By L Whitener
This should’ve been the year that conservatives finally learned not to trust politicians in Washington. After 8 long, miserable years of Republicans on Capitol Hill folding like cheap lawn chairs to Obama’s agenda, conservatives are still placing undue faith in those who thrust a knife into our backs in exchange for a spot at the K Street lobbyist’s dinner table. If that weren’t enough, they poured salt into the gaping wound by abandoning their conservative base to jump on board the populist Trump train.
As a God-fearing, free thinking conservative. I live by two simple rules. I put my faith in NO man and I never assume someone else’s opinion to be fact, specifically in regards to matters closest to my heart. As a principled, constitutional conservative, there isn’t a matter closer to my heart than SCOTUS.
Three weeks before Trump’s SCOTUS announcement, he confirmed that he had narrowed his list of 21 potential choices down to 3. William Pryor, Thomas Hardiman, and Neil Gorsuch.
Judge William Pryor, currently serves the 11th U.S. Circuit Court of Appeals. While serving as the Attorney General of Alabama, he removed Alabama Chief Justice Roy Moore from the bench for refusing to obey a federal court order to remove a Ten Commandments monument from the state judicial building. Pryor has also made objectionable rulings regarding transgender and gay rights that drew fierce opposition from grassroots conservatives.
Thomas Hardiman, a federal judge on the United States Court of Appeals for the Third Circuit, has a record of originalist rulings on 2nd Amendment cases. Also, his court rulings are known to strongly favor law enforcement.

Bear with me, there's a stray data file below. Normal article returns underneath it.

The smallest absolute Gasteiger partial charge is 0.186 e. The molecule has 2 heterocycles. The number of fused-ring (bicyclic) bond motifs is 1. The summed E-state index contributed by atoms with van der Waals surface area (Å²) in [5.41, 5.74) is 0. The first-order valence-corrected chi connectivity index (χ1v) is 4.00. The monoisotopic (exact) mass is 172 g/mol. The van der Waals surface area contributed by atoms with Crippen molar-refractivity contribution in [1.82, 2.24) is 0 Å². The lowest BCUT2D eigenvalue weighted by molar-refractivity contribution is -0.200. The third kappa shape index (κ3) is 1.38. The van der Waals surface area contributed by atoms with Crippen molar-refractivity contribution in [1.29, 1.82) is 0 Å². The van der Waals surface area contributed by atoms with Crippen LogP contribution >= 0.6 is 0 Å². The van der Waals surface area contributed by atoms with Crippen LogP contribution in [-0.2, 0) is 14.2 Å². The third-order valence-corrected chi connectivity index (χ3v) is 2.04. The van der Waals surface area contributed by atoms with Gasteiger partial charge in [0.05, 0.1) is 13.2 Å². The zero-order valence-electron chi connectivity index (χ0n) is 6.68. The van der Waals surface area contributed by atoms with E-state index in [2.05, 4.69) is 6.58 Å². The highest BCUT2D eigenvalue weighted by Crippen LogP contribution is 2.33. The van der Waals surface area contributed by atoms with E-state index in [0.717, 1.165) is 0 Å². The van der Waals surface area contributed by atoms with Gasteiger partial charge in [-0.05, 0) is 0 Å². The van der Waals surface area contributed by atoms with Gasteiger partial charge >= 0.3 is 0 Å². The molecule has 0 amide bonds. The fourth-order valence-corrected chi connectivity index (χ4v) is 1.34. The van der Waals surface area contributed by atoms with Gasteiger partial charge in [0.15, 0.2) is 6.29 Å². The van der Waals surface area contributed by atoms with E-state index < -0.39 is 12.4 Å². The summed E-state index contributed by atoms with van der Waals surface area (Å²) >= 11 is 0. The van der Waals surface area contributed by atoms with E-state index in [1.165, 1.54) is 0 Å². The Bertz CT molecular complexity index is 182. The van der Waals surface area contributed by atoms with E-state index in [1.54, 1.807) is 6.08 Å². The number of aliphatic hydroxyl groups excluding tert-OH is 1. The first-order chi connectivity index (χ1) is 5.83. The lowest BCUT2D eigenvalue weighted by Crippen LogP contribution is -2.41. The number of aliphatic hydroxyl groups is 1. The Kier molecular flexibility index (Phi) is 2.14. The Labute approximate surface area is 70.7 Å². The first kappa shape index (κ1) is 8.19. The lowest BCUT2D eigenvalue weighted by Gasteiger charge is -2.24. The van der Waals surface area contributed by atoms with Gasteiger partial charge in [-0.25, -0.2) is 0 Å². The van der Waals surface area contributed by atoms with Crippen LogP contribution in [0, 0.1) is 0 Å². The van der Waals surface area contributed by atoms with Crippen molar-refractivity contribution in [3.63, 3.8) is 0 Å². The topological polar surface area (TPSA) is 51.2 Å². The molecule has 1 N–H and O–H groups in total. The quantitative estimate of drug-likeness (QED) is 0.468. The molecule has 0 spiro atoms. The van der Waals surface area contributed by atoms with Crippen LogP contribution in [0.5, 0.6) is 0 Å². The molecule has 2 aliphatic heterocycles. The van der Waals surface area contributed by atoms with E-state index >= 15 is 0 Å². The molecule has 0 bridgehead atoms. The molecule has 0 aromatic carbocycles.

The law enforcement community, especially from the mid-Atlantic region is aware of Hardiman through his 2007 ruling which upheld the constitutionality of strip searches of jail prisoners regardless of how minor the offense of which they were accused. The Supreme Court later endorsed his decision, 5-4. This was an extremely important ruling as it officially validated the importance of officer safety.
By all accounts, despite the fact that he has never made a ruling on the issue of life, Hardiman’s rulings appear to fall in line with many conservative views. Although, I have my reservations about him.
Trump ultimately settled on Neil Gorsuch. After countless hours of combing through court opinions, rulings and his book, The Future of Assisted Suicide and Euthanasia, I was disheartened by my findings. SCOTUS is a lifetime appointment that will serve an entire generation of Americans, my children’s generation.
Gorsuch has used pro-abortion terminology, without ever referring to the “unborn child.” He has favorably cited the Blackmun decision that gave abortionists legal standing to challenge pro-life laws.
In the case of Pino v. U.S., 507 F.3d 1233 (10th Cir. 2007), Gorsuch discussed whether a 20-week-old “nonviable fetus” had the same rights as a “viable fetus.” Gorsuch indicated that his answer is “no” unless the Oklahoma Supreme Court specially found rights for the “nonviable fetus.” Rather than render a pro-life ruling, Gorsuch sent this issue to the Oklahoma Supreme Court for it to decide. Gorsuch’s approach is similar to the unjust approach based on viability that underlies Roe v. Wade.
National Review wrote a defense of Gorsuch, with quotes from his book,”The Future of Assisted Suicide and Euthanasia,” to establish his pro-life credentials. When you look up the quotes in his book, however, you see that Gorsuch argues against life, because he accepts as law the Supreme Court’s opinion that abortion involves the interests of only one person. In fact, he uses Roe and Casey to argue that assisted suicide, “unlike abortion,” involves the interests of more than one single person.